August 29 2014 Latest news:
Wednesday, February 20, 2013
Chancellor George Osborne was dealt a blow today after the auction of superfast 4G airwaves raised a smaller-than-expected £2.3 billion.
All the major mobile phone companies - EE, Hutchison 3G, O2 parent Telefonica and Vodafone - were successful in the bidding process, while a subsidiary of BT also picked up a licence from Ofcom.
The regulator had placed a reserve price of £1.3 billion on the 4G sale, but today’s total is still much less than the £3.5 billion estimated by the Government’s tax and spending watchdog in the Autumn statement.
The previous 3G auction raised £22.5 billion for the Treasury in 2000.
The bidders in the 4G version competed to buy airwaves in two separate bands - the higher frequency 2.6 GHz and lower frequency 800 MHz - with 28 lots up for grabs.
After more than 50 rounds of the auction, Vodafone was the highest bidder paying £790.8 million for a mixture of the lower and higher bands.
EE, formed from the merger of Orange and T-Mobile, already has access to 4G and was the first to offer a 4G network in the UK. It was the second highest bidder paying £588.9 million for its airwaves.
Vodafone UK chief executive Guy Laurence said: “We’ve secured the low frequency mobile phone spectrum that will support the launch of our ultra-fast 4G service later this year. It will enable us to deliver services where people really want it, especially indoors. This is great news for our customers.”
Under the deal O2’s Telefonica has won a spectrum which must provide mobile broadband services for indoor reception to a least 98% of the UK population, and at least 95% of the population in each of the UK nations - England, Northern Ireland, Scotland and Wales - by the end of 2017 at the latest.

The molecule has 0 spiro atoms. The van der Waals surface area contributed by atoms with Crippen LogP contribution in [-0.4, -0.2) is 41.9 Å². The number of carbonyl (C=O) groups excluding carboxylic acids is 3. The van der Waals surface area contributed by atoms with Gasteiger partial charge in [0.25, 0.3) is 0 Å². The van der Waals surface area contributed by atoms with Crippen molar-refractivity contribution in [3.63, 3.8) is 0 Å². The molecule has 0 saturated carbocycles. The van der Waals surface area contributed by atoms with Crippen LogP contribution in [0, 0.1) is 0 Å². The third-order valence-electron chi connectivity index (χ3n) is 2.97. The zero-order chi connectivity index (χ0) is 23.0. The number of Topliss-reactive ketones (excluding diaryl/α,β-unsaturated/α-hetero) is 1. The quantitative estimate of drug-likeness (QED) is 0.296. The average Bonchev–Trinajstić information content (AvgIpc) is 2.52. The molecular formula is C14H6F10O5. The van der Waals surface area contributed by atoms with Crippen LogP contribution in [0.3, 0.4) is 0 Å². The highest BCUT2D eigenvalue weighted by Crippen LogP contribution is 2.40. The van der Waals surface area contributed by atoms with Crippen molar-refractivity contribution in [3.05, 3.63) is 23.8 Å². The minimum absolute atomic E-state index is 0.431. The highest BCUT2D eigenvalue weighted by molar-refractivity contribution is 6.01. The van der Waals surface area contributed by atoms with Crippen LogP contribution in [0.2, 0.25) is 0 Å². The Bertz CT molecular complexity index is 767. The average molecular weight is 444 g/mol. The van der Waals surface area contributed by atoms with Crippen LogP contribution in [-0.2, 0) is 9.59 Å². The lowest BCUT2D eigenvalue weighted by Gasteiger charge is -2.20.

Ed Richards, Ofcom chief executive, said: “This is a positive outcome for competition in the UK, which will lead to faster and more widespread mobile broadband, and substantial benefits for consumers and businesses across the country. We are confident that the UK will be among the most competitive markets in the world for 4G services.
He said: “4G coverage will extend far beyond that of existing 3G services, covering 98% of the UK population indoors - and even more when outdoors - which is good news for parts of the country currently under-served by mobile broadband.”
The two losing bidders were Hong Kong Telecom owner PCCW and private-equity backed Buckinghamshire-based firm MLL, which supports fixed and wireless services in the UK.
BT, which paid £186.5 million for its licence, said it did not intend to build a national mobile network.
Chief executive Ian Livingston said: “Instead, this spectrum will complement our existing strategy of delivering a range of services using fixed and wireless broadband. We want our customers to enjoy the best possible connections wherever they are and this spectrum, together with our investment in fibre broadband, will help us achieve that.”
Ofcom said that by 2030 demand for the mobile data could be 80 times higher than today and it was planning for a further spectrum for possible future 5G mobile services.
4G services should make it much quicker to surf the web on mobiles, giving speeds close to home broadband services and allowing consumers to stream high-quality video, watch live TV and download large files.
For the typical user, download speeds of initial 4G networks will be at least five to seven times faster than those for existing 3G networks.
This means a music album that takes 20 minutes to download on a 3G phone will take just over three minutes on 4G.